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National Grid Facing Unprecedented Wind Power Surplus

May 21, 2020

By Paul Homewood

 

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https://twitter.com/emilygosden/status/1263097072649043968

 

 

With a windy weekend forecast, it sounds like constraint payments will be sky high!

15 Comments
  1. Trevor Shurmer permalink
    May 21, 2020 5:46 pm

    Most of the comments in response to her are ludicrous too.

  2. Will Davis permalink
    May 21, 2020 5:55 pm

    The government want to build more wind farms! Total madness. How much has it cost to turn off the windfarms this year? £££££££ Never mind, its only money.

  3. MrGrimNasty permalink
    May 21, 2020 6:29 pm

    If it’ s too hot, perhaps they can point the windmills back at the UK and reverse power them as giant cooling fans – everyone wins.

    • MrGrimNasty permalink
      May 21, 2020 6:36 pm

      Wind is AWOL again, <0.9GW. I've also noticed that under these supply worries they've had lately, the BIOMASS has been running almost full wack throughout, and the CCGT goes right down. The proportion of UK electricity coming from tree burning must be increasing – lunacy.

      • May 21, 2020 6:46 pm

        If the wood pellets keep arriving, they have to burn them or risk a massive uncontrolled fire breaking out in a stockpile.

      • May 21, 2020 9:36 pm

        Also Drax can afford to undercut CCGT, as it will still get its guaranteed subsidy on top of the market price

  4. Robert Christopher permalink
    May 21, 2020 8:31 pm

    http://joannenova.com.au/2020/05/solar-owners-worried-big-brother-aemo-wants-to-turn-off-their-panels-at-noon-in-emergencies

    SNAP! Similar articles at at same time!

    But in South Australia, and it’s solar that’s the problem!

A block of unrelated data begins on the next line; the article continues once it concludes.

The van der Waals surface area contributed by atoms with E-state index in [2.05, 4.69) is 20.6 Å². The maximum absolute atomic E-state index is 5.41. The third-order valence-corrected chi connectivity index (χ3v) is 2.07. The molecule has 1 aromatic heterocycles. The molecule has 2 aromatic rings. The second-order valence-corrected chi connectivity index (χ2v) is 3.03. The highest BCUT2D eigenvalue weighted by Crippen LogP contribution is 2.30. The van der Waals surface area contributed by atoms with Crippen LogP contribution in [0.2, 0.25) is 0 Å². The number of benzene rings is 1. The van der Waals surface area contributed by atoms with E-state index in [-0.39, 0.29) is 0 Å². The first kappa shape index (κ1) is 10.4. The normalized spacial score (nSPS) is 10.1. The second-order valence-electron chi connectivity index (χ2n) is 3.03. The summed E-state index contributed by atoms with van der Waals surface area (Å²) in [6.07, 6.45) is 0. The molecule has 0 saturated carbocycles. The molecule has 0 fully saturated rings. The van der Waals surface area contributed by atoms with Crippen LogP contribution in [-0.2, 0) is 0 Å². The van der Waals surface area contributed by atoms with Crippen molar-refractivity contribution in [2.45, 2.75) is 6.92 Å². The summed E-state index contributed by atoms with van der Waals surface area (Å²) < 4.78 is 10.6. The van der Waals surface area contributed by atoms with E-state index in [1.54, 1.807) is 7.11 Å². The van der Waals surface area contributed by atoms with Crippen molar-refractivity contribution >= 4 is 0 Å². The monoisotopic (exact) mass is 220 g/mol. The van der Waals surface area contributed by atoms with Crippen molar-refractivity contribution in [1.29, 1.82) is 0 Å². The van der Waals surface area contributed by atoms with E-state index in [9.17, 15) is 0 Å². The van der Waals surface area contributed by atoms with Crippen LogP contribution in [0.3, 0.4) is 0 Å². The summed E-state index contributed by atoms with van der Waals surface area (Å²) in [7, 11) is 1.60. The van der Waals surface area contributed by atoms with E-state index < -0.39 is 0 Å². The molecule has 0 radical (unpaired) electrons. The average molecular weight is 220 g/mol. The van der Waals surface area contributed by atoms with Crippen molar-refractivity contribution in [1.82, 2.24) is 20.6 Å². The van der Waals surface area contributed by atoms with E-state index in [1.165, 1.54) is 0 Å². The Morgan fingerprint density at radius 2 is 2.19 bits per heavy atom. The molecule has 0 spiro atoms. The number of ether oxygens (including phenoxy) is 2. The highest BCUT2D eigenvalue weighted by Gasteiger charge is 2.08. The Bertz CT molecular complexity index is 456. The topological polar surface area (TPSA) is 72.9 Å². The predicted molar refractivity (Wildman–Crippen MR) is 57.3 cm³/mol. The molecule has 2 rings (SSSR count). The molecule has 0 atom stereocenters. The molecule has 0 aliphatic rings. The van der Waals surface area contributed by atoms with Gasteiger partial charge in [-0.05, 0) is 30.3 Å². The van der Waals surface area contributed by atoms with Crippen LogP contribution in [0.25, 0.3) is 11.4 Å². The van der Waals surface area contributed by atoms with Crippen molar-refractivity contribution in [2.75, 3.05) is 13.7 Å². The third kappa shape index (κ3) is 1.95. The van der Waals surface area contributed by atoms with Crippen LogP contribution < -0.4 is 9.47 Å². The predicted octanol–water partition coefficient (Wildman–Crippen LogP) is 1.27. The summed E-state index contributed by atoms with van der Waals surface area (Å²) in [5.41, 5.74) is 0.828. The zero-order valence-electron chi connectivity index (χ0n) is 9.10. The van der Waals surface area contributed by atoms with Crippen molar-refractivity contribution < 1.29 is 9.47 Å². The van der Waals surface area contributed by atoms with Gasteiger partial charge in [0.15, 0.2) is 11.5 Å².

• Graeme No.3 permalink
      May 22, 2020 12:25 am

      Robert Christopher:
      Roof top solar has been enthusiastically adopted in S.A. because of the high electricity charges. The ludicrously high Feed-in tariffs initially made it great for earlier adopters (thanks, I haven’t paid for electricity for 10 years**) but they have been reduced to roughly the current wholesale rate** so people installing solar are installing bigger and bigger systems to incease their rebate (chasing their tails).
      As S.A. is fairly sunny, the surge in solar output is disrupting the market for wind generation.
      The amount of household generation can only be estimated but the overall amount needed from the grid is dropping***. The authorities want an amount of reliable generation (gas, diesel) to prevent another State wide blackout, so wind farms are being curtailed (about 10% so far).
      The politicians have now realised that the sun only shines during the day, so when it dips down, and demand soars in the peak evening time there is a grave risk of grid collapse, so they are subsidising home batteries. The grid controller is installing reactive storage (basically huge flywheels) to stabilise the frequency. Both cost lots of money and will drive up electricity prices again. This stabilisation used to be supplied free of charge by the coal fired power stations.